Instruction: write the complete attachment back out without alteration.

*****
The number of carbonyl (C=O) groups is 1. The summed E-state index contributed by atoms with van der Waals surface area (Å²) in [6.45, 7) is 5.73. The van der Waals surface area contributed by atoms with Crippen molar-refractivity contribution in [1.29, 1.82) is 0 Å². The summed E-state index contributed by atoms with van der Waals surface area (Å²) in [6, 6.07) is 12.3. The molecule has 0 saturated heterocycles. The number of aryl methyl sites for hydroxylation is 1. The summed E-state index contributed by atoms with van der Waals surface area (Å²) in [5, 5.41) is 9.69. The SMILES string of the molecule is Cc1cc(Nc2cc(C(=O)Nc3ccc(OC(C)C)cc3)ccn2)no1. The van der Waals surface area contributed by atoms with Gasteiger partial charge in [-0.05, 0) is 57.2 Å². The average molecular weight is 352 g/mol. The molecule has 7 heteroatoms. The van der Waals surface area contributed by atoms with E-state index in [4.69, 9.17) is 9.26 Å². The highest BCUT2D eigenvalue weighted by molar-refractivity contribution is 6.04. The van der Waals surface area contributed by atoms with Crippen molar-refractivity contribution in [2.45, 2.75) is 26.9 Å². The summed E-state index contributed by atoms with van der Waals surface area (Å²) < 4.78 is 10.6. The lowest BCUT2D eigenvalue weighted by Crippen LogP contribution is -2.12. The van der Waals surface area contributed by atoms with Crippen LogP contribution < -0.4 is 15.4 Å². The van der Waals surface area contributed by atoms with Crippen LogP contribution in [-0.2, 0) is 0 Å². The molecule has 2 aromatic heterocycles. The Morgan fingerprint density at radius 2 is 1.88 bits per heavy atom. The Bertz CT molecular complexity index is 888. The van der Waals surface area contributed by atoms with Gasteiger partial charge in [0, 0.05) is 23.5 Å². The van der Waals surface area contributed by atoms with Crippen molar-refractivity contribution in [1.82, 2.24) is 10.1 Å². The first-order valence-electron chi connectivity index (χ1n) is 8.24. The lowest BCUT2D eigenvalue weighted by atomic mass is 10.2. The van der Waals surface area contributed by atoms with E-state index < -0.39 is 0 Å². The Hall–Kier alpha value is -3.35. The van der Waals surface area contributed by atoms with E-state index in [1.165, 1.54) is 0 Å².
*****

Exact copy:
The number of carbonyl (C=O) groups is 1. The summed E-state index contributed by atoms with van der Waals surface area (Å²) in [6.45, 7) is 5.73. The van der Waals surface area contributed by atoms with Crippen molar-refractivity contribution in [1.29, 1.82) is 0 Å². The summed E-state index contributed by atoms with van der Waals surface area (Å²) in [6, 6.07) is 12.3. The molecule has 0 saturated heterocycles. The number of aryl methyl sites for hydroxylation is 1. The summed E-state index contributed by atoms with van der Waals surface area (Å²) in [5, 5.41) is 9.69. The SMILES string of the molecule is Cc1cc(Nc2cc(C(=O)Nc3ccc(OC(C)C)cc3)ccn2)no1. The van der Waals surface area contributed by atoms with Gasteiger partial charge in [-0.05, 0) is 57.2 Å². The average molecular weight is 352 g/mol. The molecule has 7 heteroatoms. The van der Waals surface area contributed by atoms with E-state index in [4.69, 9.17) is 9.26 Å². The highest BCUT2D eigenvalue weighted by molar-refractivity contribution is 6.04. The van der Waals surface area contributed by atoms with Crippen molar-refractivity contribution in [2.45, 2.75) is 26.9 Å². The summed E-state index contributed by atoms with van der Waals surface area (Å²) < 4.78 is 10.6. The lowest BCUT2D eigenvalue weighted by Crippen LogP contribution is -2.12. The van der Waals surface area contributed by atoms with Crippen LogP contribution < -0.4 is 15.4 Å². The van der Waals surface area contributed by atoms with Crippen LogP contribution in [-0.2, 0) is 0 Å². The molecule has 2 aromatic heterocycles. The Morgan fingerprint density at radius 2 is 1.88 bits per heavy atom. The Bertz CT molecular complexity index is 888. The van der Waals surface area contributed by atoms with Gasteiger partial charge in [0, 0.05) is 23.5 Å². The van der Waals surface area contributed by atoms with Crippen molar-refractivity contribution in [1.82, 2.24) is 10.1 Å². The first-order valence-electron chi connectivity index (χ1n) is 8.24. The lowest BCUT2D eigenvalue weighted by atomic mass is 10.2. The van der Waals surface area contributed by atoms with E-state index < -0.39 is 0 Å². The Hall–Kier alpha value is -3.35. The van der Waals surface area contributed by atoms with E-state index in [1.165, 1.54) is 0 Å².